Should Irwin’s person be allowed to care for him?
Christie Carr with Irwin
Wild animals dressed up and kept as pets? That’s not something Zoe would normally approve of. But in the case of Irwin the kangaroo … well, every rule has an exception.
Christie Carr met Irwin at Wild Heart Ranch Wildlife Rescue, a wildlife rehabilitation sanctuary in Claremore, Okla.
Carr was volunteering at the sanctuary on the advice of her therapist, who’d told her that caring for animals would help her through the serious patch of depression from which she was suffering.
Irwin needed help, too. The young kangaroo had been brought to Wild Heart after bounding into a fence at the Safari Wildlife Sanctuary and breaking his neck.
Irwin and Carr quickly bonded, and since the young roo is partially paralyzed and will need continuing care and is unlikely ever to be able to return to the wild, even at a sanctuary, the staff at Wild Heart approved Carr’s offer to take him home.
By all accounts, the two are a blessing to each other – even a mutual lifesaver. Irwin might otherwise have had to be euthanized, and Carr says her own condition was driving her toward contemplating suicide.
Today, Irwin can walk a few steps at a time without assistance. If he continues to improve, he could grow considerably larger than his current 25 pounds. Healthy male great red kangaroos like Irwin can grow up to 7 feet tall, weigh more than 200 pounds and bound 25 feet in a single leap.
That’s causing the local city council of Broken Arrow some serious heartburn. Broken Arrow Mayor Mike Lester said he worries what could happen if Irwin is able to regain full mobility. The council last week delayed considering the issue until an April 19 meeting, to give City Attorney Beth Anne Wilkening and other staff time to research the issue.
In fact, Irwin isn’t expected to get larger than about 50 pounds, his veterinarian, Dr. Lesleigh Cash Warren, wrote in a letter to the council supporting Carr’s request to keep him. “Irwin cannot be judged as any normal kangaroo,” Warren wrote. “He is a unique animal due to his disabilities and will require a lifetime of care and concern for his welfare.”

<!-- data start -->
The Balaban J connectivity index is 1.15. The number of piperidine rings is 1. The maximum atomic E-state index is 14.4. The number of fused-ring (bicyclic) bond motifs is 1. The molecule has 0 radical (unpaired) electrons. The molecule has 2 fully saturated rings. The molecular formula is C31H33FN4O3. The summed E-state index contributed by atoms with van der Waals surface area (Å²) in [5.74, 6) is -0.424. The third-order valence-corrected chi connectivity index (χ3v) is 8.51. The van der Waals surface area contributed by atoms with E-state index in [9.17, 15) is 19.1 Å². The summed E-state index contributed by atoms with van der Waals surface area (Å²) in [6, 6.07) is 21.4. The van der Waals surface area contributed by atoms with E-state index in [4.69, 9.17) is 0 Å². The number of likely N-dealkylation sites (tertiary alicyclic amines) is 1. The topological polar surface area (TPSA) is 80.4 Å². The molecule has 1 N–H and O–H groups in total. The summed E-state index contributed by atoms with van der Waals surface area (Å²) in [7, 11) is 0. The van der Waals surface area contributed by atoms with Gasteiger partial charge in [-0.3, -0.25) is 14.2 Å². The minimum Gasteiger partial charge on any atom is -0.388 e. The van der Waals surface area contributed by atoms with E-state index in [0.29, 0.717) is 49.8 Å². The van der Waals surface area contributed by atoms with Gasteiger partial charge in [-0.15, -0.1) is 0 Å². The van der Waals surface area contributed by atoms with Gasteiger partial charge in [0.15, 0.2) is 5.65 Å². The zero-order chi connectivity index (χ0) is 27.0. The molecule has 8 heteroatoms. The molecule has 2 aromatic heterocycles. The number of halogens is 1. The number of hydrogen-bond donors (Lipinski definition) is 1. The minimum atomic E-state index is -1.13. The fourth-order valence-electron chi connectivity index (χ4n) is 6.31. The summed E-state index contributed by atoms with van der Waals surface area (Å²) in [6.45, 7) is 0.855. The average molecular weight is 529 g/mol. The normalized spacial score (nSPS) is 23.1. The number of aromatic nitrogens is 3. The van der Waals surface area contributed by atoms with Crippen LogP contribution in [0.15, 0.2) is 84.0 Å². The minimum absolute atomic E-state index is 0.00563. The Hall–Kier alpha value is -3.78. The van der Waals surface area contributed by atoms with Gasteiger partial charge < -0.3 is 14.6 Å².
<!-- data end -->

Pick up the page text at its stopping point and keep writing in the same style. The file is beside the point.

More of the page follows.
Meanwhile, Irwin goes almost everywhere with Carr. He rides in the car, wearing a diaper and dressed in a boy’s shirt and slacks with a hole cut for his tail. Carr says the clothes are for practical reasons and that they protect Irwin against possible germs. She feeds him salad, raw veggies, kangaroo chow, popcorn and the occasional Cheez-Its or a handful of Cheetos.
Irwin visits the Broken Arrow Nursing Home.
And now that he’s also certified as a therapy animal, contributing to Carr’s own healing, Irwin can also accompany her to the Broken Arrow Nursing Home, where residents look forward to the visits and enjoy petting him. By all accounts, he seems to like the attention, too, and Broken Arrow Nursing Home owner Joanna Cooper says she doesn’t understand why keeping Irwin has become an issue.
The city council, however, is still nervous.
“There’s just a myriad of things we need to consider,” said Lester. And Wilkening added that every exception sets a precedent. One option may be to create an exotic animal review committee that would look at each animal on a case-by-case basis, she said.
Meanwhile, Irwin and Carr continue to make a big difference to each other, and there’s talk of him being featured on a TV show on Animal Planet. After all, every kangaroo should have 15 minutes of fame.
What do you say? Should Christie Carr be allowed to keep Irwin? Does it set a bad precedent, potentially encouraging other people to take injured or sick wildlife into their homes? Or is this the right option for a kangaroo who needs continuing care? Let us know on our Facebook page or comment below.
What you can do: Zoe’s wildlife veterinarian writes about what to do if you find a wild animal who needs help. Also, check out our story A Walk on the Wild Side about a visit to wildlife hospital. Wildliferehabber.org can help you find a local rehabber. And rehabilitation centers need all the help they can get. Learn more at the National Wildlife Rehabilitators Association.